Many schools – the ones I’ve attended or worked at, at least – reward academic achievement, whether it’s an honor roll reception or a big year-end awards ceremony with accolades handed out for scholarships, straight A’s, or high test scores.

Rewarding academic prowess is great, but at Research Triangle we’ve tried to reward other positive qualities we’ve seen our students exhibit in addition to doing great in class.  Once a month, we gather all of our students in the gallery (something we won’t be able to do next year when we add over 100 new freshmen) to recognize students for not only academic achievement, but other qualities they’ve exhibited such as zest, curiosity, gratitude, social intelligence, improved work ethic, and perseverance.

As the athletic director, I know that perseverance has been a quality that our student-athletes must have at a first-year high school.  Our cross country team was incredibly successful, but I knew that was probably going to end up being an anomaly; brand new high school sports teams just aren’t supposed to be good at much.  When I was at Robinson, it took some of the sports teams several years to get off the mat, and they had over 1,500 students to pull from.

Perseverance would definitely be needed as we began play in our first-ever holiday tournament yesterday – a tournament just for JV teams in Asheboro.  Since we only have freshmen, we thought this would be a good opportunity to play teams more on our level instead of getting drilled on a regular basis by varsity squads who have guards taller than our center.

The girls’ game got underway yesterday afternoon with our only five players on the court – everyone else was indisposed due to the holidays.  From the first minute, it was pretty apparent that things were going to go badly; among the missing players were virtually all the guards, so just getting the ball up the court was proving difficult.  We trailed 12-2 after the first quarter and 28-2 at the half.  A 16-point deficit at the half is not insurmountable in most cases, but everyone at the game – including the players – seemed to know that just making it to double digits would be an accomplishment.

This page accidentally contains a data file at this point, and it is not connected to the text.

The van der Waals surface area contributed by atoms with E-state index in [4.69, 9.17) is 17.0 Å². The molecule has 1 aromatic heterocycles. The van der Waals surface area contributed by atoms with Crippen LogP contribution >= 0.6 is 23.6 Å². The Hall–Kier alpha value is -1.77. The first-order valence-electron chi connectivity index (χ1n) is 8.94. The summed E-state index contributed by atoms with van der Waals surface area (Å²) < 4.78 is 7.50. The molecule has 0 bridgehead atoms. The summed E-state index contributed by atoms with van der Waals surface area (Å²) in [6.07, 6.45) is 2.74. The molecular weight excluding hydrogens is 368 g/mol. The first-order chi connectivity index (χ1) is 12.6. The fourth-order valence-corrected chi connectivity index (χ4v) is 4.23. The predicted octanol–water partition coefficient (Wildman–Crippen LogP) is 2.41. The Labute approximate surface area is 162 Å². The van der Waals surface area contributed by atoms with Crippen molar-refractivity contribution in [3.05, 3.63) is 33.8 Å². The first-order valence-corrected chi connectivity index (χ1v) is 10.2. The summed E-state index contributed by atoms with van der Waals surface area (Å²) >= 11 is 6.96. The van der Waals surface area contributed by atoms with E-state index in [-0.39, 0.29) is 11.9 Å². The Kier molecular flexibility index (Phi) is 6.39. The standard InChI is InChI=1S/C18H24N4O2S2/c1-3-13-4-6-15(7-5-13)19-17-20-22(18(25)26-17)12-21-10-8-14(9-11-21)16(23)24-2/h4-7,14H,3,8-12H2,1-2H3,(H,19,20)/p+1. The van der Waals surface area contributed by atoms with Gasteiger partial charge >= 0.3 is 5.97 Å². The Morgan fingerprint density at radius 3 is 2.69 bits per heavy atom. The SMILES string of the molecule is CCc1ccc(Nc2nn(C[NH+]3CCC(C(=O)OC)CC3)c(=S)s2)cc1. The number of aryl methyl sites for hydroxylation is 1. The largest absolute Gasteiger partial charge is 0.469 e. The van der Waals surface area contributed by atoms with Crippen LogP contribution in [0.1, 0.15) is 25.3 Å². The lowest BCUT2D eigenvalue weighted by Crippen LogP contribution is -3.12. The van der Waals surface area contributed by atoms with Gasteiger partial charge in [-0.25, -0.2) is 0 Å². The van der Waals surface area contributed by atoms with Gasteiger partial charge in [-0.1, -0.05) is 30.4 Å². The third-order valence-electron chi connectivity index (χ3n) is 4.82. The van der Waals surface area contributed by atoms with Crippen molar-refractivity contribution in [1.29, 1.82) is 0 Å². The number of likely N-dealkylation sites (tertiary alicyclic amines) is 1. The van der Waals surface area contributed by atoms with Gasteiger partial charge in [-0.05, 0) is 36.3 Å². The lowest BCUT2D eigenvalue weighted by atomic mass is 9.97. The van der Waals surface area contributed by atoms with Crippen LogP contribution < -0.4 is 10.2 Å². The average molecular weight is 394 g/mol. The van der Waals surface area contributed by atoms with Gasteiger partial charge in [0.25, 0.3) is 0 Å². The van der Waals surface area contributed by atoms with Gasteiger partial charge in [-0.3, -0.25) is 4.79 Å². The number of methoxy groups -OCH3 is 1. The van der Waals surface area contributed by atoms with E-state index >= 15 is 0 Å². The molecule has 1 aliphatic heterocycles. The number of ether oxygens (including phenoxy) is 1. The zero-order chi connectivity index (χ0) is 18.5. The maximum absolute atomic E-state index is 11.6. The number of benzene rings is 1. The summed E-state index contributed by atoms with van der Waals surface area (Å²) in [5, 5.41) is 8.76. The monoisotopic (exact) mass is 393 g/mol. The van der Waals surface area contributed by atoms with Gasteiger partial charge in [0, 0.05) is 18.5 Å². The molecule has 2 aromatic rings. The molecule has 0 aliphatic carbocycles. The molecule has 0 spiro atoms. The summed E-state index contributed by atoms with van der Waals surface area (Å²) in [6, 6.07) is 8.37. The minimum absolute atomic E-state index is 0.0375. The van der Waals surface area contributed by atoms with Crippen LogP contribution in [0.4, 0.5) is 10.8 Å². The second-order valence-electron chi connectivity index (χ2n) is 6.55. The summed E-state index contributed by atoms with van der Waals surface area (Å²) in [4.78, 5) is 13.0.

It’s here that perseverance is really put to the test.  Sixteen more minutes of basketball to play, virtually no chance of winning, and no subs on the bench.  Packing it in and just running out the clock is easy.  But that’s not what most of our students do, and that’s not what the girls on the floor did.

Sierra Street, who also scored the team’s only bucket in the first half, added a basket in the 3rd quarter, but the scoreboard remained stuck there through the rest of the 3rd and into the 4th.  With two minutes remaining, we trailed 46-4.  I was sitting in the stands across from our bench, wondering how I was going to tweet this score to the people to whom I’d promised updates.  With about a minute and a half to go, Nikki Khoshnoodi got free with the ball near the top of the key and knocked down a three to pull us within 39 points – the comeback was on!  After a defensive stop, Katie Dixon knocked down another three pointer.  For the first time, the tens digit on the scoreboard lit up.  The final score: Chatham Central 46, Research Triangle 10.  That looks a hell of a lot better than 46-4, or even 46-7.  I can tweet 46-10.


I intercepted Nikki and Katie as they were walking toward the locker room.  “Where was that the first 30 minutes of the game?” I joked as I high-fived them.  The Chatham Central coach was standing in the tunnel as we got there, and he was heaping on the praise.  “You guys played so hard,” he was telling our girls.  “It’s so tough to play an entire game, and you really kept after it.”  He went on to say that our girls did a lot of positive things and, if they keep working as hard as they did during the game, they’ll surely improve.

I doubt an athletic director has ever been as proud after a 36-point beating as I was at that moment.  Our girls worked hard and persevered, and other people noticed.  One of these days we’ll persevere and win, but I’ll take this for now.